NBA Playoff Picture Update: The Spurs send the Warriors, and everyone else, a message

Ball Don't Lie
NBA Playoff Picture Update: The Spurs send the Warriors, and everyone else, a message
NBA Playoff Picture Update: The Spurs send the Warriors, and everyone else, a message

With just about two weeks remaining until the NBA postseason, every night can impact the standings. The NBA Playoff Picture Update keeps you up to date on all the most important news for all 16 berths and seeds.

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Spurs of the moment: Another Sunday, another statement game from the San Antonio Spurs.

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After dismantling the East-leading Atlanta Hawks on March 22 and hammering a potential Round 1 opponent, the Memphis Grizzlies, on March 29, the Spurs faced off with the Golden State Warriors — winners of 12 straight, owners of the league's best record and home-court advantage throughout the entire NBA playoffs — and mopped the floor with 'em.

The 107-92 final's impressive enough — it's the largest margin of defeat the Warriors have tasted during this season for the ages — but it scarcely tells the story. Golden State never led, trailed by as many as 28 and finished the third quarter down 22 before turning the final frame over to the likes of Leandro Barbosa, Justin Holiday, James Michael McAdoo and Festus Ezeli.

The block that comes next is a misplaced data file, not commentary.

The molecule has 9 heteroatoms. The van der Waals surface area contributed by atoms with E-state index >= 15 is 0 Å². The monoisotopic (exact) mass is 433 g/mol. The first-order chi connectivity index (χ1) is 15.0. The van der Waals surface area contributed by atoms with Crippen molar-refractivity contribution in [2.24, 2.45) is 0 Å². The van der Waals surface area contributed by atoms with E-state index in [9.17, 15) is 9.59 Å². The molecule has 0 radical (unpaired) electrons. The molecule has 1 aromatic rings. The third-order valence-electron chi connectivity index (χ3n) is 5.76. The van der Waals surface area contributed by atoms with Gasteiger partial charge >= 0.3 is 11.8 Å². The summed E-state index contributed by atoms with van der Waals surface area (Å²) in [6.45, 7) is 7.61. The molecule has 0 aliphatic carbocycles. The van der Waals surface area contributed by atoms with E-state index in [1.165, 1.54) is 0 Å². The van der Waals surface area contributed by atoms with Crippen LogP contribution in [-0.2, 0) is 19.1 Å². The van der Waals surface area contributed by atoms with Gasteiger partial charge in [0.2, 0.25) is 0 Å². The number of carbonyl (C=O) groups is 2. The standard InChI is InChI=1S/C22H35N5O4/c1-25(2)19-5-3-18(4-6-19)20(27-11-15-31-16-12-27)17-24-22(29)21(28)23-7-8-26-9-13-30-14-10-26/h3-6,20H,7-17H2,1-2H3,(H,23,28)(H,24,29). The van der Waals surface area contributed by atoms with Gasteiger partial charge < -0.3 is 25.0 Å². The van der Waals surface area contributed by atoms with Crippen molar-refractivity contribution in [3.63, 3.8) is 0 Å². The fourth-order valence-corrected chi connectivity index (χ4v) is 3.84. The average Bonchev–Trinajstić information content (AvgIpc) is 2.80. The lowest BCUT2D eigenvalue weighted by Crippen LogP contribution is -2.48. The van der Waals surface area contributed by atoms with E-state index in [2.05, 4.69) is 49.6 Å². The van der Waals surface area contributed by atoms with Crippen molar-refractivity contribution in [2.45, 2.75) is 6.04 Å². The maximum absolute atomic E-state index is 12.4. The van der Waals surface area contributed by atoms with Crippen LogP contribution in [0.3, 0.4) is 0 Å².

San Antonio blitzed Steve Kerr's crew from the opening tip. Emerging star Kawhi Leonard keyed both a game-opening 8-1 run (six points of his own, plus an assist on a Tim Duncan jumper) and a 14-3 mid-quarter jolt that knocked the 63-win Dubs on their heels and gave the Spurs a 15-point lead less than eight minutes into the contest.

The Spurs' ball movement had the Warriors' league-best defense scrambling early ...

... and often, as San Antonio logged 27 direct assists on 44 made field goals. The Spurs beat the Warriors with backdoor cuts in the half-court, with alley-oops on the break, with long-distance bounce passes in transition, and with just about every other weapon Pop and company could muster.

San Antonio's most dangerous weapon, once again, was Leonard, who served as the tip of the spear that punctured the Warriors' free-flowing offense:

The quick-as-a-cat perimeter mauler with the massive hands snared a career-high seven steals on Sunday. He opened the game by making life miserable for Harrison Barnes (four points on 2-for-7 shooting) and later switched assignments to cool down a Stephen Curry early third-quarter explosion. The MVP candidate scored 13 points on 5-for-5 shooting in just under two minutes to cut the Warriors' deficit to 14; Popovich called a timeout and put Leonard on Curry; Curry didn't score another point for the rest of the quarter, and the Spurs ripped off six straight to rebuild the lead.